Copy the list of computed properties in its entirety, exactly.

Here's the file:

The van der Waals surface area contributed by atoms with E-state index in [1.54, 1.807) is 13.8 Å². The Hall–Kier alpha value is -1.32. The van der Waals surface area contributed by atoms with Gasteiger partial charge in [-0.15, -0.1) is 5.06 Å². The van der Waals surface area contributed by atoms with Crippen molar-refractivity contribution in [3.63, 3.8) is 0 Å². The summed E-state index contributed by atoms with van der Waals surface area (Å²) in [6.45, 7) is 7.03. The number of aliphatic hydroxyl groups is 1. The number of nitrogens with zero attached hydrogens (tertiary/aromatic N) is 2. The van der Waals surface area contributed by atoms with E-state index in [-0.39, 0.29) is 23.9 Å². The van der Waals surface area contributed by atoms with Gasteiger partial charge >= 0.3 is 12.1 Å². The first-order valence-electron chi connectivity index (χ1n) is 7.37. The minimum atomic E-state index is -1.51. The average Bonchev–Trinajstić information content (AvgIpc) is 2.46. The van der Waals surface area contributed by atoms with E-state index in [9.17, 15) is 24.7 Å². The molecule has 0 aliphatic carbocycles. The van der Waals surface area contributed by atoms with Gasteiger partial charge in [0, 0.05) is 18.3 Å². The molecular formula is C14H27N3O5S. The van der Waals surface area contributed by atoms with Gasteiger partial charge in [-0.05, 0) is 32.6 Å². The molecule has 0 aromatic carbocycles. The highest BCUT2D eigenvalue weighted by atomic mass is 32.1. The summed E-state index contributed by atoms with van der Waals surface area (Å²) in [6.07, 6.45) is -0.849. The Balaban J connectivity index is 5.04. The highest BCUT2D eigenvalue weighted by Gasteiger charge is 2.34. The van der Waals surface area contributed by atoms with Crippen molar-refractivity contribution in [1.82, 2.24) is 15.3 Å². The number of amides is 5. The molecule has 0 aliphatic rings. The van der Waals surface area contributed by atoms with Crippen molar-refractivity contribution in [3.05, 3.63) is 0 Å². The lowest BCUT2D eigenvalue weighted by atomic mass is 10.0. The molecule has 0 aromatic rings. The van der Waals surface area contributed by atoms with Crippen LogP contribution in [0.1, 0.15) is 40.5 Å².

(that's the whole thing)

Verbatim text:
The van der Waals surface area contributed by atoms with E-state index in [1.54, 1.807) is 13.8 Å². The Hall–Kier alpha value is -1.32. The van der Waals surface area contributed by atoms with Gasteiger partial charge in [-0.15, -0.1) is 5.06 Å². The van der Waals surface area contributed by atoms with Crippen molar-refractivity contribution in [3.63, 3.8) is 0 Å². The summed E-state index contributed by atoms with van der Waals surface area (Å²) in [6.45, 7) is 7.03. The number of aliphatic hydroxyl groups is 1. The number of nitrogens with zero attached hydrogens (tertiary/aromatic N) is 2. The van der Waals surface area contributed by atoms with E-state index in [-0.39, 0.29) is 23.9 Å². The van der Waals surface area contributed by atoms with Gasteiger partial charge >= 0.3 is 12.1 Å². The first-order valence-electron chi connectivity index (χ1n) is 7.37. The minimum atomic E-state index is -1.51. The average Bonchev–Trinajstić information content (AvgIpc) is 2.46. The van der Waals surface area contributed by atoms with E-state index in [9.17, 15) is 24.7 Å². The molecule has 0 aliphatic carbocycles. The van der Waals surface area contributed by atoms with Gasteiger partial charge in [0, 0.05) is 18.3 Å². The molecular formula is C14H27N3O5S. The van der Waals surface area contributed by atoms with Gasteiger partial charge in [-0.05, 0) is 32.6 Å². The molecule has 0 aromatic carbocycles. The highest BCUT2D eigenvalue weighted by atomic mass is 32.1. The summed E-state index contributed by atoms with van der Waals surface area (Å²) in [6.07, 6.45) is -0.849. The Balaban J connectivity index is 5.04. The highest BCUT2D eigenvalue weighted by Gasteiger charge is 2.34. The van der Waals surface area contributed by atoms with Crippen molar-refractivity contribution in [1.82, 2.24) is 15.3 Å². The number of amides is 5. The molecule has 0 aliphatic rings. The van der Waals surface area contributed by atoms with Crippen molar-refractivity contribution in [3.05, 3.63) is 0 Å². The lowest BCUT2D eigenvalue weighted by atomic mass is 10.0. The molecule has 0 aromatic rings. The van der Waals surface area contributed by atoms with Crippen LogP contribution in [0.1, 0.15) is 40.5 Å².